U.S. set to allow Canadian drugs
The U.S. government said Wednesday it will create a way for Americans to legally import lower-cost prescription drugs from Canada, reversing years of refusals by health authorities amid an outcry over high prices for lifesustaining medications.
The move is a step toward fulfilling a 2016 campaign promise by U.S. President Donald Trump, and it weakens an import ban that has been a symbol of the political clout of the pharmaceutical industry. It’s unclear how soon consumers will see benefits, as the plan has to go through time-consuming regulatory approval and could face court challenges from drugmakers.
It comes as the industry is facing a crescendo of consumer complaints over prices, as well as legislation from both parties in Congress to rein in costs, along with a sheaf of proposals from the Democratic presidential contenders. Ahead of the 2020 election, Trump is feeling pressure to deliver on years of harsh rhetoric about the pharmaceutical industry.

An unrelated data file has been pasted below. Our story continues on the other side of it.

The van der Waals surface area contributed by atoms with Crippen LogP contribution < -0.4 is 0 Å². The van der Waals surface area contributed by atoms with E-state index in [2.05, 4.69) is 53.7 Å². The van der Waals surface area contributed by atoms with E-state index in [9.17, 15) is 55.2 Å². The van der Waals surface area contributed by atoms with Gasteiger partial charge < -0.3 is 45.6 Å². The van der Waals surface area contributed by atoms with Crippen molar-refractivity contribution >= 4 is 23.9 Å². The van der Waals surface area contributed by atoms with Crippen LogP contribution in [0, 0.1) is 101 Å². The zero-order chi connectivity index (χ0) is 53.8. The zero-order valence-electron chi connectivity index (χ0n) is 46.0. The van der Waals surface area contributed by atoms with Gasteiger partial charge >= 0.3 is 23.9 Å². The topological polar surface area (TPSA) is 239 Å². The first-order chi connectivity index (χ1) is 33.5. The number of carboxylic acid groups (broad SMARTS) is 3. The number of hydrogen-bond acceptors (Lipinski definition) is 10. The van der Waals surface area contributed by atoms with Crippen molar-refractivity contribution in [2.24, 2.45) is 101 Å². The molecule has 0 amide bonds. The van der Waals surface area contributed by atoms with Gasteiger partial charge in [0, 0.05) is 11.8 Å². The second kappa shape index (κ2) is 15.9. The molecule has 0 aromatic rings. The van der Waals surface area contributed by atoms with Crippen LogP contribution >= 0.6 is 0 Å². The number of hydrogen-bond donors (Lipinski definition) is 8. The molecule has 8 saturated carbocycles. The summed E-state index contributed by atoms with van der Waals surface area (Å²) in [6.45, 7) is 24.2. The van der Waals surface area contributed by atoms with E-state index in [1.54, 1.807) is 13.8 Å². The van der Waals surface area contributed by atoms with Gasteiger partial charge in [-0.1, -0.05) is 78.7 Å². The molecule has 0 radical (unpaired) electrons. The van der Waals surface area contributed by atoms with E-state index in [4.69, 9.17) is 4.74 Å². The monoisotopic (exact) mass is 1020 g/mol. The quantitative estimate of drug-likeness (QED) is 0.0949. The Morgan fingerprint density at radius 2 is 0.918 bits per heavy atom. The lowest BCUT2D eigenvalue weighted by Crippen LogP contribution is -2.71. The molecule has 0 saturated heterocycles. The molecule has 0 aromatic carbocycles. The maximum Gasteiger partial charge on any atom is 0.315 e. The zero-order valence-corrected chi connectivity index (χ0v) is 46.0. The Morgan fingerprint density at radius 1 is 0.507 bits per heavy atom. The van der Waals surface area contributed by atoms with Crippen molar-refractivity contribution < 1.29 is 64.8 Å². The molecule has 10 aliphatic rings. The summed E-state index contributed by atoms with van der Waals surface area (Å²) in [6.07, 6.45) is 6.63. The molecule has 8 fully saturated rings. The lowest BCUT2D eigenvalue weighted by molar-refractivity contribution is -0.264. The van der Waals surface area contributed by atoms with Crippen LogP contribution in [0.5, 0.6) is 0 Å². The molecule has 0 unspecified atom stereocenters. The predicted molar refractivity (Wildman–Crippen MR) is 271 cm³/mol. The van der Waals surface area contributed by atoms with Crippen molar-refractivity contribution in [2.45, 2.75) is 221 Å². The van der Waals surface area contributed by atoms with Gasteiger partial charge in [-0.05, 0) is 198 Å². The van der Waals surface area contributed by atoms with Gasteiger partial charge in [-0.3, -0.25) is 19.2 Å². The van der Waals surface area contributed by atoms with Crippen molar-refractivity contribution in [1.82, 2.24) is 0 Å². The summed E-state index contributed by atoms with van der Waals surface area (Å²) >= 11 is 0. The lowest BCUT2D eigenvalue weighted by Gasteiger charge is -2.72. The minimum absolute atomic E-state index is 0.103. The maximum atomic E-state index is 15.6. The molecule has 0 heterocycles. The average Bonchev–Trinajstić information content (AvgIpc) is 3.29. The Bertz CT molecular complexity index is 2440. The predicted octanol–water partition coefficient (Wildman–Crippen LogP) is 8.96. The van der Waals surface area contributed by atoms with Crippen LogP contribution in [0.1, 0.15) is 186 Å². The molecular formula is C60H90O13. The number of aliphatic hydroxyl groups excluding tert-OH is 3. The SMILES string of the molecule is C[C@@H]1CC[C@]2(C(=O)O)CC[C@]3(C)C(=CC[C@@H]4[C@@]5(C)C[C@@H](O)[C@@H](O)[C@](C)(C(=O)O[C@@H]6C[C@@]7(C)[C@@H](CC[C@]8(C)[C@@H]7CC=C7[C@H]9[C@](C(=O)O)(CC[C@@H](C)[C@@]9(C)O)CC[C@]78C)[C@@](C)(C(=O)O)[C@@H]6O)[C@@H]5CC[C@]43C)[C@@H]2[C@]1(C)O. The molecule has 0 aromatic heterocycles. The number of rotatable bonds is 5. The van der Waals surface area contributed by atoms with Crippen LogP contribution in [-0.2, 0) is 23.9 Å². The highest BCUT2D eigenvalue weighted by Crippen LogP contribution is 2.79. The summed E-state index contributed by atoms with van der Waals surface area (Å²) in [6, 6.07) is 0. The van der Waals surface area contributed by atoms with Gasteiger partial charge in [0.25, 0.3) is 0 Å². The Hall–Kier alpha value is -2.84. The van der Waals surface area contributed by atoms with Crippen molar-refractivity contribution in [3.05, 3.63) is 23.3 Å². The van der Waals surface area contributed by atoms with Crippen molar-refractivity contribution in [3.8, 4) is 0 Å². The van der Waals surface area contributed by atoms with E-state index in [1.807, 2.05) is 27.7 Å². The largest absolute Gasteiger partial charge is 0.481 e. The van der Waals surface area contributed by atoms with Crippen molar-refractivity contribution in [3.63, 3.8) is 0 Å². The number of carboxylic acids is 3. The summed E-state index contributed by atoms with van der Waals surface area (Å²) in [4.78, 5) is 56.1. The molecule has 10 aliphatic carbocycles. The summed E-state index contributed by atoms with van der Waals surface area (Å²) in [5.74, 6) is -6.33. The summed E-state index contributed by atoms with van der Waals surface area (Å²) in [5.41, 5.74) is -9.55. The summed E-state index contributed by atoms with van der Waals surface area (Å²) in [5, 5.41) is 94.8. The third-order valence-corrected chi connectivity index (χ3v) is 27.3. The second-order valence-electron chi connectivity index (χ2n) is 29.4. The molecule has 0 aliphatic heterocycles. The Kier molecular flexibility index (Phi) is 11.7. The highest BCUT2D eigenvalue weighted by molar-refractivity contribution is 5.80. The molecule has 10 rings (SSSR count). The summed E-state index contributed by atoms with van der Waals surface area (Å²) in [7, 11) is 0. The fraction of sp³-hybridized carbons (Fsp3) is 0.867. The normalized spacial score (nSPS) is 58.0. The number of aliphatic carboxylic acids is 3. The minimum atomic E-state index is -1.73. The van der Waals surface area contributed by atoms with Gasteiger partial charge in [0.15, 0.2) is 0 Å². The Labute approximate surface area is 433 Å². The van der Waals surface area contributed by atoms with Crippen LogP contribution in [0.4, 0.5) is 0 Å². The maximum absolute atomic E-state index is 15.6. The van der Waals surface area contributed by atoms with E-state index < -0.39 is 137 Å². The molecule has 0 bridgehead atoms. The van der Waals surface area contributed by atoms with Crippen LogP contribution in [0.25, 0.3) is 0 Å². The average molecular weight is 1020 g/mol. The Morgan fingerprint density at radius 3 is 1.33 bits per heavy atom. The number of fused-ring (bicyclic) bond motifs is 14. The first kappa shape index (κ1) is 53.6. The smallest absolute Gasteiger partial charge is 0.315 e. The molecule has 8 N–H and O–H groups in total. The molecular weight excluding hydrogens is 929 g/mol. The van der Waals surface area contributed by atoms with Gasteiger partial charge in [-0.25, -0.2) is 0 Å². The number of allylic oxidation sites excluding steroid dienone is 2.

Making the announcement Wednesday, Health and Human Services Secretary Alex Azar said the administration’s decision recognizes that prescription drug manufacturing and distribution is now international.
“The landscape and the opportunities for safe linkage between drug supply chains has changed,” Azar said. “That is part of why, for the first time in HHS’s history, we are open to importation. We want to see proposals from states, distributors, and pharmacies that can help accomplish our shared goal of safe prescription drugs at lower prices.”
Stephen Ubl, president of the industry group Pharmaceutical Research and Manufacturers of America called the plan “far too dangerous” for American patients. “There is no way to guarantee the safety of drugs that come into the country from outside the United States’ gold-standard supply chain,” Ubl said in a statement.